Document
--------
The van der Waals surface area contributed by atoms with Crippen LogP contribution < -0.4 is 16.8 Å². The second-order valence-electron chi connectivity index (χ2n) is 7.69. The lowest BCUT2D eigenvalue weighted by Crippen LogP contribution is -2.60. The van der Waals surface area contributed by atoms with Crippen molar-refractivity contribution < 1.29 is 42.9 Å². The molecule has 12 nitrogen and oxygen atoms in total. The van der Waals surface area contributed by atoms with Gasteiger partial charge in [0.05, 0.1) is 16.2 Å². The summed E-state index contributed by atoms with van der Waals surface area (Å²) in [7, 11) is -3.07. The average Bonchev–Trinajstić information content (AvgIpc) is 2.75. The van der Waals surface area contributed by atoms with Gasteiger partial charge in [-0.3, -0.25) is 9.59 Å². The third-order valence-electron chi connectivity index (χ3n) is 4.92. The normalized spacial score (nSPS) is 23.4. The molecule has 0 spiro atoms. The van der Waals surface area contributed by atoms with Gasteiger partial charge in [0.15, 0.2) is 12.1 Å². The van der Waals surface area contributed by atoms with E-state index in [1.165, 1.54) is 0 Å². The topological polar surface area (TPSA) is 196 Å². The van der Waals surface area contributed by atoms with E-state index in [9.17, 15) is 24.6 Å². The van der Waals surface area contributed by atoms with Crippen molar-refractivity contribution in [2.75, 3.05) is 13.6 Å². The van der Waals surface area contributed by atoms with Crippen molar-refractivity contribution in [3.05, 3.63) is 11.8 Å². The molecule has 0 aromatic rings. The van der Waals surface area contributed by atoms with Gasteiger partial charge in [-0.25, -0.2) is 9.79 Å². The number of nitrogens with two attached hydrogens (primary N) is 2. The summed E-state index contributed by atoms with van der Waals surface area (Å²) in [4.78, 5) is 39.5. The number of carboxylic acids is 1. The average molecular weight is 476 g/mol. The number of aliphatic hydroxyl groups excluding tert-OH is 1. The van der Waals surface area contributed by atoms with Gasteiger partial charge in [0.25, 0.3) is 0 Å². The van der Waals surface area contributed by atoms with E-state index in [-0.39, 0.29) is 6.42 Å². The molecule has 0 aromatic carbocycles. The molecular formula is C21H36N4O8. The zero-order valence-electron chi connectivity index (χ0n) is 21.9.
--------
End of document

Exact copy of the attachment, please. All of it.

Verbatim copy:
The van der Waals surface area contributed by atoms with Crippen LogP contribution < -0.4 is 16.8 Å². The second-order valence-electron chi connectivity index (χ2n) is 7.69. The lowest BCUT2D eigenvalue weighted by Crippen LogP contribution is -2.60. The van der Waals surface area contributed by atoms with Crippen molar-refractivity contribution < 1.29 is 42.9 Å². The molecule has 12 nitrogen and oxygen atoms in total. The van der Waals surface area contributed by atoms with Gasteiger partial charge in [0.05, 0.1) is 16.2 Å². The summed E-state index contributed by atoms with van der Waals surface area (Å²) in [7, 11) is -3.07. The average Bonchev–Trinajstić information content (AvgIpc) is 2.75. The van der Waals surface area contributed by atoms with Gasteiger partial charge in [-0.3, -0.25) is 9.59 Å². The third-order valence-electron chi connectivity index (χ3n) is 4.92. The normalized spacial score (nSPS) is 23.4. The molecule has 0 spiro atoms. The van der Waals surface area contributed by atoms with Gasteiger partial charge in [0.15, 0.2) is 12.1 Å². The van der Waals surface area contributed by atoms with E-state index in [1.165, 1.54) is 0 Å². The topological polar surface area (TPSA) is 196 Å². The van der Waals surface area contributed by atoms with E-state index in [9.17, 15) is 24.6 Å². The van der Waals surface area contributed by atoms with Crippen molar-refractivity contribution in [2.75, 3.05) is 13.6 Å². The van der Waals surface area contributed by atoms with Crippen molar-refractivity contribution in [3.05, 3.63) is 11.8 Å². The molecule has 0 aromatic rings. The van der Waals surface area contributed by atoms with Gasteiger partial charge in [-0.25, -0.2) is 9.79 Å². The number of nitrogens with two attached hydrogens (primary N) is 2. The summed E-state index contributed by atoms with van der Waals surface area (Å²) in [4.78, 5) is 39.5. The number of carboxylic acids is 1. The average molecular weight is 476 g/mol. The number of aliphatic hydroxyl groups excluding tert-OH is 1. The van der Waals surface area contributed by atoms with Gasteiger partial charge in [0.25, 0.3) is 0 Å². The van der Waals surface area contributed by atoms with E-state index in [-0.39, 0.29) is 6.42 Å². The molecule has 0 aromatic carbocycles. The molecular formula is C21H36N4O8. The zero-order valence-electron chi connectivity index (χ0n) is 21.9.